Historical Opportunities to Serve the Unhoused

For all its damage, COVID-19 presented a unique opportunity to support one of San Francisco’s most vulnerable populations. Although it’s nearly impossible to make an accurate census, it’s estimated that there are roughly 7,000 – 8,000 unhoused individuals living in the city. For a multitude of reasons, it is uniquely difficult to ensure unhoused people have consistent access to medical, mental health, and social services. However, last year, with shelter-in-place orders in place and hotels standing mostly vacant, San Francisco was able to establish Shelter-In-Place (SIP) hotels to house 2,500+ of the most vulnerable of the unhoused, an already highly vulnerable population. Specifically, the hotels housed those who were 65 or older or had a preexisting condition. 

For the first time, a large percentage of the unhoused were concentrated in locations where they can reliably receive support. Like Disaster Service Workers from the RAMS CAAP Counseling Program, the Division of Peer-Based Services was also asked to deploy peer counselors to SIP hotels to provide behavioral health services. Starting in May 2020 with four Peer Counselors, nine peers are currently deployed and have served 200+ unduplicated individuals with 75+ people in person and 150+ people over the phone. Peer Counselors have both behavioral health training and lived experience with mental health and/or substance use issues they can draw upon in order to work effectively with clients.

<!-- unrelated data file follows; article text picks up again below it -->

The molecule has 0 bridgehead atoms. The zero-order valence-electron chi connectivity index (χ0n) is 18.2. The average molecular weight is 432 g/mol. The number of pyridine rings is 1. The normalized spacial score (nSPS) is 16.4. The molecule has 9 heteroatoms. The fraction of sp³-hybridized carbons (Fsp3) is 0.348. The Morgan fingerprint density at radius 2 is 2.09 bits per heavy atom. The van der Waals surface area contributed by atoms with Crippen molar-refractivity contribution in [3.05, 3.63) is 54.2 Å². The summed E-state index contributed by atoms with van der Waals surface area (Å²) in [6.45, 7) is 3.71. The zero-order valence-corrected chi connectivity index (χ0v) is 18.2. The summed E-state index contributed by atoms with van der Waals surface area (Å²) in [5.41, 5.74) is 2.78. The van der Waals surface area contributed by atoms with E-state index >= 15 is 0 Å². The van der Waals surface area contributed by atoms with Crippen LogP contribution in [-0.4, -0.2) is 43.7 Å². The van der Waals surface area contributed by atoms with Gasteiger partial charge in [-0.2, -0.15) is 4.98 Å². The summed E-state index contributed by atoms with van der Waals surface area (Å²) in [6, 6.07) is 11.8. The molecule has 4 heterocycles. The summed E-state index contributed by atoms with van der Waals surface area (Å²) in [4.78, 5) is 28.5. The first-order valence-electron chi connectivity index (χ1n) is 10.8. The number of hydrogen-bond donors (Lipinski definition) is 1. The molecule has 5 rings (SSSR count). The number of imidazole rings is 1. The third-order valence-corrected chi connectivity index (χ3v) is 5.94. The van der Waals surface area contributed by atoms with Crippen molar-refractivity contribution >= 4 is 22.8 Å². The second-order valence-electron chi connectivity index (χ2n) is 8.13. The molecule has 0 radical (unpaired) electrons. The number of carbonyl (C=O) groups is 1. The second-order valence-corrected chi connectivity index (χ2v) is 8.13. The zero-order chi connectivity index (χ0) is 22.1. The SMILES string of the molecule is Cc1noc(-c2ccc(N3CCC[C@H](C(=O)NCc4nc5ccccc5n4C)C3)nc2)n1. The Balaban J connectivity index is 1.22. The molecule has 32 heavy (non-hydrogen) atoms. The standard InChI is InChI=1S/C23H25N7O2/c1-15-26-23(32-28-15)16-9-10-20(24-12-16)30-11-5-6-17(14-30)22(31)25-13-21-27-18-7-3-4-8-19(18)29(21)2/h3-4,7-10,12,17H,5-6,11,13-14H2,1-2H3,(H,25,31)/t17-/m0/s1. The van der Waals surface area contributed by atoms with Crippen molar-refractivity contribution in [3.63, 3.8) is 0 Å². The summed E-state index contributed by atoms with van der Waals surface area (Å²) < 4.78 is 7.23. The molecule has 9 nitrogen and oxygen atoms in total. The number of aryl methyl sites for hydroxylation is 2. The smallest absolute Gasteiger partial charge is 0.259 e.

The nature of their support is broad ranging. Some need to be connected to Medi-Cal. Some need a cell phone. Some need help getting to medical appointments. Some need services in Spanish, Cantonese, or Japanese. Some just want someone to check in every couple weeks. Some want someone to talk to a couple times a week. Our peer team, in partnership with the RAMS Adult Outpatient Clinic and other Behavioral Health Services providers, have been able to fulfill these needs and serve as an integral support for people during a time that is, to varying degrees, lonely and isolating for us all. One team member stated that these services eliminate “the usual barriers and challenges around connecting with people, and we’re able to offer coordinated care and follow-up. We’re seeing a lot of folks flourish now that they have a connection with behavioral health services and peer support.” 

Here at RAMS, we’re incredibly proud of the commitment and flexibility of our peer team as they rose to the occasion to serve a highly vulnerable population. And we’re not the only ones. Last December, the Mental Health Services Act (responsible for many innovative mental health programs), acknowledged the team’s hard work by awarding them the Team of the Year award.  

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